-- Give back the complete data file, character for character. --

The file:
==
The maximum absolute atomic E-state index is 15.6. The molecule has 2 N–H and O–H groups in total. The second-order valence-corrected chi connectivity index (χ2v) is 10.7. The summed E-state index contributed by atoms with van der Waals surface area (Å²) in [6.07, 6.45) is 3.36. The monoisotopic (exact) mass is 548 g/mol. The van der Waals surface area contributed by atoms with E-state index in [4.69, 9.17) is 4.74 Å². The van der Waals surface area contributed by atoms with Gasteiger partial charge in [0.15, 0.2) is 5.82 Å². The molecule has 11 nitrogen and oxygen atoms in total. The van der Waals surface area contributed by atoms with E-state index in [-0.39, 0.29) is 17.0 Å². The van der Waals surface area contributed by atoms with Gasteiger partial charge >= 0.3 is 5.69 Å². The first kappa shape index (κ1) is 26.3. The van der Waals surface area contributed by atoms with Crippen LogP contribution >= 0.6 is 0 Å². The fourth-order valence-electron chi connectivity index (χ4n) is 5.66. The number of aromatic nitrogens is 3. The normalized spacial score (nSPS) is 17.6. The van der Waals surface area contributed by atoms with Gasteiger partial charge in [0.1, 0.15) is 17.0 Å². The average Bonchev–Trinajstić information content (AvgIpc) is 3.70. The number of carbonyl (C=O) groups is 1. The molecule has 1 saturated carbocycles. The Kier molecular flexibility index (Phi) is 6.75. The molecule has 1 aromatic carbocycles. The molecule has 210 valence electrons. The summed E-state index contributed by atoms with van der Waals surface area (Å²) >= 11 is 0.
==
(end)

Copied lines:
The maximum absolute atomic E-state index is 15.6. The molecule has 2 N–H and O–H groups in total. The second-order valence-corrected chi connectivity index (χ2v) is 10.7. The summed E-state index contributed by atoms with van der Waals surface area (Å²) in [6.07, 6.45) is 3.36. The monoisotopic (exact) mass is 548 g/mol. The van der Waals surface area contributed by atoms with E-state index in [4.69, 9.17) is 4.74 Å². The van der Waals surface area contributed by atoms with Gasteiger partial charge in [0.15, 0.2) is 5.82 Å². The molecule has 11 nitrogen and oxygen atoms in total. The van der Waals surface area contributed by atoms with E-state index in [-0.39, 0.29) is 17.0 Å². The van der Waals surface area contributed by atoms with Gasteiger partial charge >= 0.3 is 5.69 Å². The first kappa shape index (κ1) is 26.3. The van der Waals surface area contributed by atoms with Crippen LogP contribution >= 0.6 is 0 Å². The fourth-order valence-electron chi connectivity index (χ4n) is 5.66. The number of aromatic nitrogens is 3. The normalized spacial score (nSPS) is 17.6. The van der Waals surface area contributed by atoms with Gasteiger partial charge in [0.1, 0.15) is 17.0 Å². The average Bonchev–Trinajstić information content (AvgIpc) is 3.70. The number of carbonyl (C=O) groups is 1. The molecule has 1 saturated carbocycles. The Kier molecular flexibility index (Phi) is 6.75. The molecule has 1 aromatic carbocycles. The molecule has 210 valence electrons. The summed E-state index contributed by atoms with van der Waals surface area (Å²) >= 11 is 0.